• Sat. Dec 9th, 2023

Lyceum’s new play not for the faint-hearted

ByLene Korseberg

Oct 4, 2014

The latest offering from the Lyceum Theatre is not for the fainthearted. Packed with violence, blood, and offensive language, Kill Johnny Glendenning contains elements that can make even the most hard-core gangster fans jump in their seats. Understandably, this play isn’t for everyone – a point proven by the appearance of several empty seats after the first act.

Are you still not put off? Good – because you’re in for a treat.

Written by Ayrshire playwright D. C. Jackson, Kill Johnny Glendenning deals with the dark underbelly of Glasgow, a world in which gangsters and gunmen rule. Among this sketchy crowd we find Andrew MacPherson, a ruthless businessman played by Paul Samson.  The gangster has one thing on his mind: to kill Johnny Glendenning, an Ulster loyalist gunman who wants his revenge after MacPherson released a rumour stating “Gunman Johnny turns grass” in an effort to have him assassinated.

The first act, set in the kitchen of an old and filthy Ayrshire pig-farm, sees the arrival of two of MacPherson’s gangster goons and a somewhat baffled kidnapped journalist. The set is brilliantly disgusting, accurately described by one of the characters as “remote and creepy as fuck”. The latter part of that description is also frequently used about the inhabitants of the farm – Auld Jim and his mother – who make a living on the side by disposing of unwanted corpses by feeding them to their pigs. Auld Jim, brilliantly played by Kern Falconer, provides a sort of morbid comic relief, leaving the audience constantly torn between laughing their eyes out and being scared to bits by his absurd yet chilling appearance.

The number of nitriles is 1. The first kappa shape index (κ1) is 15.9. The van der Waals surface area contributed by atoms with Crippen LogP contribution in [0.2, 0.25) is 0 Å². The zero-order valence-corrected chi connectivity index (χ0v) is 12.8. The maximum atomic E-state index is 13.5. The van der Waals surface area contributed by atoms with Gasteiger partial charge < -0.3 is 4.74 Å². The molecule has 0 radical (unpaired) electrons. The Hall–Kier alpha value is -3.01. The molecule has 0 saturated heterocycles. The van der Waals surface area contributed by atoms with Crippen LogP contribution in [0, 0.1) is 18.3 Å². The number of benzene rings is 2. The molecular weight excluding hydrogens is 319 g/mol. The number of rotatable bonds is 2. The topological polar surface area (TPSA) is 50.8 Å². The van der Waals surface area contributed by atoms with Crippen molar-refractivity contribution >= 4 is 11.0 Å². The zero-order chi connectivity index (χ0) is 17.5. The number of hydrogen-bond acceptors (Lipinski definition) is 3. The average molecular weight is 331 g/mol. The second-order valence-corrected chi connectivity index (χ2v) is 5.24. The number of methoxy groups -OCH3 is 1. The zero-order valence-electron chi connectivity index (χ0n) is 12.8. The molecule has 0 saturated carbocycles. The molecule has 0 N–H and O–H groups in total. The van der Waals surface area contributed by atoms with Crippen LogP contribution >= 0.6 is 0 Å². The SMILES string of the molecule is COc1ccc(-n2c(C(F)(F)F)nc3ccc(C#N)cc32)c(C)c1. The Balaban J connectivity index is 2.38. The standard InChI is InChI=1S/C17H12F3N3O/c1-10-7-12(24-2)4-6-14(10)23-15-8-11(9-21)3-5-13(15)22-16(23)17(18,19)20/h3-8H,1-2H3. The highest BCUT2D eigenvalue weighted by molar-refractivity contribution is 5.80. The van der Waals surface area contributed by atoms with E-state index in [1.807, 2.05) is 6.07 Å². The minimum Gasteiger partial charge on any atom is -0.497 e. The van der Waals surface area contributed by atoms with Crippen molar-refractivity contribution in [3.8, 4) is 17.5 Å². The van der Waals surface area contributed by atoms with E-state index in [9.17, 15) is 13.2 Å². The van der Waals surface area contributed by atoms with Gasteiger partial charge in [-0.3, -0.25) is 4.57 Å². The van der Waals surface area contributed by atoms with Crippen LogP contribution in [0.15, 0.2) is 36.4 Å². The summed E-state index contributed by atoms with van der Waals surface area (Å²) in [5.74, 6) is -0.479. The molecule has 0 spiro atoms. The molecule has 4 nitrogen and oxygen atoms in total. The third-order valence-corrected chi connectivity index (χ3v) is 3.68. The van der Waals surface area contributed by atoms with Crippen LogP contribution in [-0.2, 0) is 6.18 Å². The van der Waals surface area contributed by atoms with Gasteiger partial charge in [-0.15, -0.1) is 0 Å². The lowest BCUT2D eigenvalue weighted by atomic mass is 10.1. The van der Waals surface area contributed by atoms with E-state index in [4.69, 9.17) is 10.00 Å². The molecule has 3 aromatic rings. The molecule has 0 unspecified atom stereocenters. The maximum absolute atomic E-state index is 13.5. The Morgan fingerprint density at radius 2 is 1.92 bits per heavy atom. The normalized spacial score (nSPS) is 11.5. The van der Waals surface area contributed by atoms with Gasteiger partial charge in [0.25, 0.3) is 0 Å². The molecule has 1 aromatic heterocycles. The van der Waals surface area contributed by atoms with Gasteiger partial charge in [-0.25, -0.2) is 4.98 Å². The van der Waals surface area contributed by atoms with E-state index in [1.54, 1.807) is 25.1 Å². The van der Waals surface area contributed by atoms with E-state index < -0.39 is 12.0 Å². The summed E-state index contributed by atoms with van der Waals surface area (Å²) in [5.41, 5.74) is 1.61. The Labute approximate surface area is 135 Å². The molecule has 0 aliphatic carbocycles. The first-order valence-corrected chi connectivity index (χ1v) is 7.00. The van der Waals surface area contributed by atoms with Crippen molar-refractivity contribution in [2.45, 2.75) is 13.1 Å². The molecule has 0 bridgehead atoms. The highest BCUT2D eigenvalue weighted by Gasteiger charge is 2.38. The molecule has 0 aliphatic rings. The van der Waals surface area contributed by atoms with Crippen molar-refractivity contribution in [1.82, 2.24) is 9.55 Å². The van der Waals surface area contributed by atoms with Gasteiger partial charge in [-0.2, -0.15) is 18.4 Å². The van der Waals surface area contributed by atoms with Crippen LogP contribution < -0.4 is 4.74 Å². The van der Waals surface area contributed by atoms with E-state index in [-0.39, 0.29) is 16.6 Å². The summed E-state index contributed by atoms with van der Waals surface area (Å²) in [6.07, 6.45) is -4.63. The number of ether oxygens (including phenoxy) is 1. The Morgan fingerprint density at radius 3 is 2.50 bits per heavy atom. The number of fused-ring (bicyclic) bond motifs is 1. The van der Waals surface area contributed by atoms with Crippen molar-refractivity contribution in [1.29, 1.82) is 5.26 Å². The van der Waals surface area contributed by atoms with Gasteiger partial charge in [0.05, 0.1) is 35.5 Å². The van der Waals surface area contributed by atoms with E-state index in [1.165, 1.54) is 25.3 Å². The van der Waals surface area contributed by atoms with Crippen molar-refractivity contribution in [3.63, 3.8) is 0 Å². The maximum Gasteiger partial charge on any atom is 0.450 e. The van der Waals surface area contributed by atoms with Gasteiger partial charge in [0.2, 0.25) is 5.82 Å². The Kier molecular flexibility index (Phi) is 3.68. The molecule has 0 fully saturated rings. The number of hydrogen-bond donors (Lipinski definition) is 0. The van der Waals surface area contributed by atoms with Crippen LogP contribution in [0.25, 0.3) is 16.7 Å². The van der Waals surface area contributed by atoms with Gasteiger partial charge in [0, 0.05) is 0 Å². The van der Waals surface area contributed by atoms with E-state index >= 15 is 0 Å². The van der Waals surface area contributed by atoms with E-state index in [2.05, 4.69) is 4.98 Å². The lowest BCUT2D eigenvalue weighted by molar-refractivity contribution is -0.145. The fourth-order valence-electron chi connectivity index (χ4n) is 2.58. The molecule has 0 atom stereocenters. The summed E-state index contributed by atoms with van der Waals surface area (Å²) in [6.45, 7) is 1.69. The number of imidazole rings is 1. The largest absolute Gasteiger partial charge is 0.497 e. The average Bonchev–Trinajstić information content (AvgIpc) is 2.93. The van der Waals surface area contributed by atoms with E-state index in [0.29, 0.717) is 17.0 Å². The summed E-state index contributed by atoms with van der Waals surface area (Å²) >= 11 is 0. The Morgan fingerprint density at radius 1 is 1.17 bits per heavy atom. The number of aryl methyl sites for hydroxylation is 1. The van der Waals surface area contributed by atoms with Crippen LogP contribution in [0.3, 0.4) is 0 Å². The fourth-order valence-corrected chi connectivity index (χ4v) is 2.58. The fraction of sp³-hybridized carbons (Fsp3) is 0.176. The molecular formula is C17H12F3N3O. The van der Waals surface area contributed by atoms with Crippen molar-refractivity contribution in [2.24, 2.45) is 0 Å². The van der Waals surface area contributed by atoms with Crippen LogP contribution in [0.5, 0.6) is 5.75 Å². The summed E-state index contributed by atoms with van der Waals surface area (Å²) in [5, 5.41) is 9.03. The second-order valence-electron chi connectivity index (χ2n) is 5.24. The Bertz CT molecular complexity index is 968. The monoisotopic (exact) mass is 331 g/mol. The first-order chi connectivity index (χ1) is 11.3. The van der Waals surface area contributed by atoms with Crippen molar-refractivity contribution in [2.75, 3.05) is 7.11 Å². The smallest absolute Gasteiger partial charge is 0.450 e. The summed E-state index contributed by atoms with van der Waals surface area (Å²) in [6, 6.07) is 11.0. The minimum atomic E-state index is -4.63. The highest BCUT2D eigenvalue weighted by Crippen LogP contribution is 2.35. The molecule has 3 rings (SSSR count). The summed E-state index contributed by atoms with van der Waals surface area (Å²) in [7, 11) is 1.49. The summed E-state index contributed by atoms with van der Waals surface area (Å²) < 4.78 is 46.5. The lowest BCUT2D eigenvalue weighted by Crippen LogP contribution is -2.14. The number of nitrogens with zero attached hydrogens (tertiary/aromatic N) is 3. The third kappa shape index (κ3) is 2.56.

However, as the title suggests, the play truly is about Johnny Glendenning. Played by David Ireland, the self-proclaimed “bastard” is on a mission, and he’s willing to kill whoever comes in his way.

The play is at times confusing, a fact that wasn’t helped by the quick dialogue and an impressively thick Glasgow accent. However, this massively improved in the second act, as more of the story was unveiled to the audience and the missing pieces started to fall into place.

In the end, it’s the dialogue that makes this play so enjoyable, as it manages to balance the gruesome and the hysterical in an impressive manner. The interplay between Samson and Ireland is particularly satisfying in this regard, as MacPherson’s charismatic yet deadly charm meets Glendenning’s subtle and controlled insanity.

Kill Johnny Glendenning isn’t  a play for everyone. However, if this review hasn’t put you off then you might have an exciting night in the theatre ahead.

By Lene Korseberg

Lene is former Culture Editor and Editor-in-Chief of The Student. She writes for Features and Culture.

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